The central conflict that is introduced in Scenes 2 and 3 of this masterful tragedy is the conflict between Yoruba culture and Western culture. This of course finds its strongest expression in Elesin's planned suicide, which is seen as being a necessary duty for the king's horseman to carry out after the death of his king. However, to Pilkings, suicide is something that is "illegal" under British rule, and therefore is something that has to be prevented. Above all, the arrogance of the British colonial powers is introduced through the character of Pilkings, who, in front of his native house-boy, calls the Yoruba "sly, devious bastards" because they, from his perspective, continue to practice traditional tribal practices like the suicide of the King's Horseman whilst also suggesting that they have become more "civilised" through contact with the British.
This conflict becomes real in Scene 3, when Amusa carried out his orders from Pilkings and goes to the market, trying to arrest Elesin and take him into custody. However, he finds himself opposed by the women of the market and their daughters, and is forced to utter empty threats:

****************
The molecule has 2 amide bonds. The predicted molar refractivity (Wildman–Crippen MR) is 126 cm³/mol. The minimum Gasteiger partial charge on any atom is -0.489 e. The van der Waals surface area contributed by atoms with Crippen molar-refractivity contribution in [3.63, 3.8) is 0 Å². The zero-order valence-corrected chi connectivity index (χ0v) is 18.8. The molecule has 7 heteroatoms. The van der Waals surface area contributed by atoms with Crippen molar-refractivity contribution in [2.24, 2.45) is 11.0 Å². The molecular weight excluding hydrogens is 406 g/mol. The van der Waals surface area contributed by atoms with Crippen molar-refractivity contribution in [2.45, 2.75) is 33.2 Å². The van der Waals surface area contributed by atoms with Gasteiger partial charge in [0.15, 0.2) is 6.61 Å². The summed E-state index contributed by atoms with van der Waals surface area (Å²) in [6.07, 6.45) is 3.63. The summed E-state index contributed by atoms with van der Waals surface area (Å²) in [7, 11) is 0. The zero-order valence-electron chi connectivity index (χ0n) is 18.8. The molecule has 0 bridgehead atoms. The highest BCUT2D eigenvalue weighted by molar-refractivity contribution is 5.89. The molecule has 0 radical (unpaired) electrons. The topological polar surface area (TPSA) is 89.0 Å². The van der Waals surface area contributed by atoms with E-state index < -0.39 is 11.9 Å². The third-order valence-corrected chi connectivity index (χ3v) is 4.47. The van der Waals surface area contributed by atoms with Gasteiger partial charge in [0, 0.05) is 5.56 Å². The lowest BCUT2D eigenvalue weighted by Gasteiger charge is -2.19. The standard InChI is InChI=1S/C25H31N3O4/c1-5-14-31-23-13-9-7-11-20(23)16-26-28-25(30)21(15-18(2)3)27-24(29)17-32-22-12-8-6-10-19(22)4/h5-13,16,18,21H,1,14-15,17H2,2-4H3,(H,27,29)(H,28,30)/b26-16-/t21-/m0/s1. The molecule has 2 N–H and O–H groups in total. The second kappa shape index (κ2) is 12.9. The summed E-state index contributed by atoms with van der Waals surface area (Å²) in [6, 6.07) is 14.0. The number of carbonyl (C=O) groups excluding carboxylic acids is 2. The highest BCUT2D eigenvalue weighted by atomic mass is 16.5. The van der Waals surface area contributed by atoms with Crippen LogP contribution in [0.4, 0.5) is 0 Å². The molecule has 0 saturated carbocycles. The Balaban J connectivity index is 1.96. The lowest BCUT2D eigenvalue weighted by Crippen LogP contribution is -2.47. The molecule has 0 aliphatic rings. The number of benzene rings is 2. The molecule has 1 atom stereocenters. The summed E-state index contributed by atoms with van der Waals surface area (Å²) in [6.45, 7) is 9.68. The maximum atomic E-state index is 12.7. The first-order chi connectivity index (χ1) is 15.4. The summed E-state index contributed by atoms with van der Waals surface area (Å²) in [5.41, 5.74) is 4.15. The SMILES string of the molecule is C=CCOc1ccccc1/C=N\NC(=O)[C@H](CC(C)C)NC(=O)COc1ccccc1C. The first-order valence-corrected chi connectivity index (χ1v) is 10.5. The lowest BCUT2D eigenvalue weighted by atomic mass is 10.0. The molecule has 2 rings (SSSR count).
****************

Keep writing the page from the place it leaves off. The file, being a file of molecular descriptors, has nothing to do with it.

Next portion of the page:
I hope you women know that interfering with officer in executino of his duty is criminal offence.
The women, and more humiliatingly for Amusa, their daughters, are shown to be more than a match for Amusa and he is sent running back to Pilkings whilst Elesin begins his ritual suicide. However, Scene 3 builds on Scene 2 in presenting the central conflict between the Yoruba and the British who possess such different cultural practices as to make true understanding between these two cultures impossible.